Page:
|Eden's night owl|
At 10pm I remember that much though I enjoy their company, I want to go to bed. I herd them to their rooms and breathe a sigh of contentment, just as if I don’t know what’s going to happen next. From one room, a call: “Ima, come. You forgot to tuck me in bed!” Rounded arms snake out of the blanket and capture my neck. “Ima, stay with me.” And so I sit there, hugging, hoping that the stronghold round my neck will weaken with time, but it doesn’t. I tell the little one that I am also tired. I also want to go to bed. I take two steps, trying to ignore the complaints behind me when “Ima, come!” sounds from the other room: “I’m afraid of dying,” or “can we fly somewhere this summer,” or “which football team is your favorite?”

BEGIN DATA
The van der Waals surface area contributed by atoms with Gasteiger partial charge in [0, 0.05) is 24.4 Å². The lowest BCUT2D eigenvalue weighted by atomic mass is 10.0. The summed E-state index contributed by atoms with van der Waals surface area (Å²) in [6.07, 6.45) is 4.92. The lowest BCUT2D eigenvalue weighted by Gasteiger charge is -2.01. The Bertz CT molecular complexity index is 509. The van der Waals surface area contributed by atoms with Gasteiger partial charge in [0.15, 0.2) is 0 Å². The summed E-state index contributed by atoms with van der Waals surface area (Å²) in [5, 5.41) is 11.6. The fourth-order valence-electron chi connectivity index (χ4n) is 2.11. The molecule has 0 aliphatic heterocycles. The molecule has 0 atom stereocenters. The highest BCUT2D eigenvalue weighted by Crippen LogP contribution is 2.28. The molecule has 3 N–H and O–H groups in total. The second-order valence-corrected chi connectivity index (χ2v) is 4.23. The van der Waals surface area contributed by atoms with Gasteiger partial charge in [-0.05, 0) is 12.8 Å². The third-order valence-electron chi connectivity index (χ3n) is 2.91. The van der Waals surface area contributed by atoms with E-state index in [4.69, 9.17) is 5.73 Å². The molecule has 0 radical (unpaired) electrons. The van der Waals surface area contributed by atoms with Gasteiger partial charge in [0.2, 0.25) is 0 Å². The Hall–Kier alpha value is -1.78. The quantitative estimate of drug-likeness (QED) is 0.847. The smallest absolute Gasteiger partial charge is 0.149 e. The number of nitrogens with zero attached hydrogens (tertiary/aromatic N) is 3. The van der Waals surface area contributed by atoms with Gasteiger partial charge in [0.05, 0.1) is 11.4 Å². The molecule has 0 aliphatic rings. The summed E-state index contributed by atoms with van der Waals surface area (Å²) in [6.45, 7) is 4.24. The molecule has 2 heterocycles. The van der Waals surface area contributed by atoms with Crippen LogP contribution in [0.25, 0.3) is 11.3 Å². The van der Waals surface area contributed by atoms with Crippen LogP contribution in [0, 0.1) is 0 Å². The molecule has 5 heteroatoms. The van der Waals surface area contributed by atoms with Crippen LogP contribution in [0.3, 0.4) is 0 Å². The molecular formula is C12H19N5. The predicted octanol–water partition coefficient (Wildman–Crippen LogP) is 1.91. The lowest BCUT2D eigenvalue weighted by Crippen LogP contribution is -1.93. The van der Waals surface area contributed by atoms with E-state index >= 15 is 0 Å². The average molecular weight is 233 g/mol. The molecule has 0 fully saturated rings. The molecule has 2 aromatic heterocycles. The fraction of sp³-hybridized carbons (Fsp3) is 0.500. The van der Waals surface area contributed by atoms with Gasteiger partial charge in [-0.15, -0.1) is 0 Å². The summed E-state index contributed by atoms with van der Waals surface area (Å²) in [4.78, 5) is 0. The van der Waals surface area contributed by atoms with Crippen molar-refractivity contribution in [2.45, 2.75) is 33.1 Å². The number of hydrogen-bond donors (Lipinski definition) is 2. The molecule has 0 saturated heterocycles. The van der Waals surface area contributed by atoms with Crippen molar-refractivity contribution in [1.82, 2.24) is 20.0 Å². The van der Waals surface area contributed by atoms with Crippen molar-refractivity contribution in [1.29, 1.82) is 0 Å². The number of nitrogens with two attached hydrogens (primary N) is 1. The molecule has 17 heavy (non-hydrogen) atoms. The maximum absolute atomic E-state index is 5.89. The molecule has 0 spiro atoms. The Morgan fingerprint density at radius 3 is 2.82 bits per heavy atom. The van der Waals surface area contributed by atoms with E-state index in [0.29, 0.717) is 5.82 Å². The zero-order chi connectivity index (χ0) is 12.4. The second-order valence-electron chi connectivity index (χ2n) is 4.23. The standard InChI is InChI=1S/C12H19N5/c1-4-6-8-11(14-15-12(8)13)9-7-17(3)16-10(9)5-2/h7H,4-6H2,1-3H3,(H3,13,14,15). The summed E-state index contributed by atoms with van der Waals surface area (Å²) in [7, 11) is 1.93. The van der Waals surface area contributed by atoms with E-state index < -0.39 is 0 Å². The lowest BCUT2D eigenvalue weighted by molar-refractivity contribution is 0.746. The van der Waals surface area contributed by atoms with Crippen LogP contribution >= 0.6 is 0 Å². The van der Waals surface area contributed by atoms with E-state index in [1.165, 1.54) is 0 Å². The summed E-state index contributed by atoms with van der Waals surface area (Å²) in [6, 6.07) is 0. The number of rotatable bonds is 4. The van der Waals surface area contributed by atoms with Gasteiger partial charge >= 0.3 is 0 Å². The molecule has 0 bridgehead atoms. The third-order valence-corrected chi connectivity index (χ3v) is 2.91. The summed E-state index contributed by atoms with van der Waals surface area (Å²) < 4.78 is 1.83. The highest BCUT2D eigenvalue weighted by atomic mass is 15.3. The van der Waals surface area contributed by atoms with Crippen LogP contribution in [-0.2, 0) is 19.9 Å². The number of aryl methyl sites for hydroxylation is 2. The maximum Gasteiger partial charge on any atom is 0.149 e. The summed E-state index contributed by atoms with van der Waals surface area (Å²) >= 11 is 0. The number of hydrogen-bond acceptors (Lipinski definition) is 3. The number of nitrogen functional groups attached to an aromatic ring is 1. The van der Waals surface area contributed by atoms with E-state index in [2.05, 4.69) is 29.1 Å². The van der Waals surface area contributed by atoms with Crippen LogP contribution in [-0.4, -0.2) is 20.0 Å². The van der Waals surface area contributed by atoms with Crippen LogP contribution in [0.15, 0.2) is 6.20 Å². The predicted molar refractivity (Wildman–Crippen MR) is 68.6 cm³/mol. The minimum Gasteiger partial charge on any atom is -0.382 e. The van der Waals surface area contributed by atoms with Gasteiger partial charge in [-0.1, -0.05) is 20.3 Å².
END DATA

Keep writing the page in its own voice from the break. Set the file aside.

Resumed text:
|View from my office window|
What to do, when two such extremes live in the same house? Patience and shouting, the two solutions I have tried, do not work. They feed off each other and make no change in the children’s behavior. I shout, they cry, I vow to be more patient. I’m more patient, they stay up later, I shout, they cry, and I vow to be even more patient. And before long it’s eleven, I’m about to fall off my legs from exhaustion, and the likelihood of patience the next day decreases with every tick of the clock.
|Morning light hits our hill|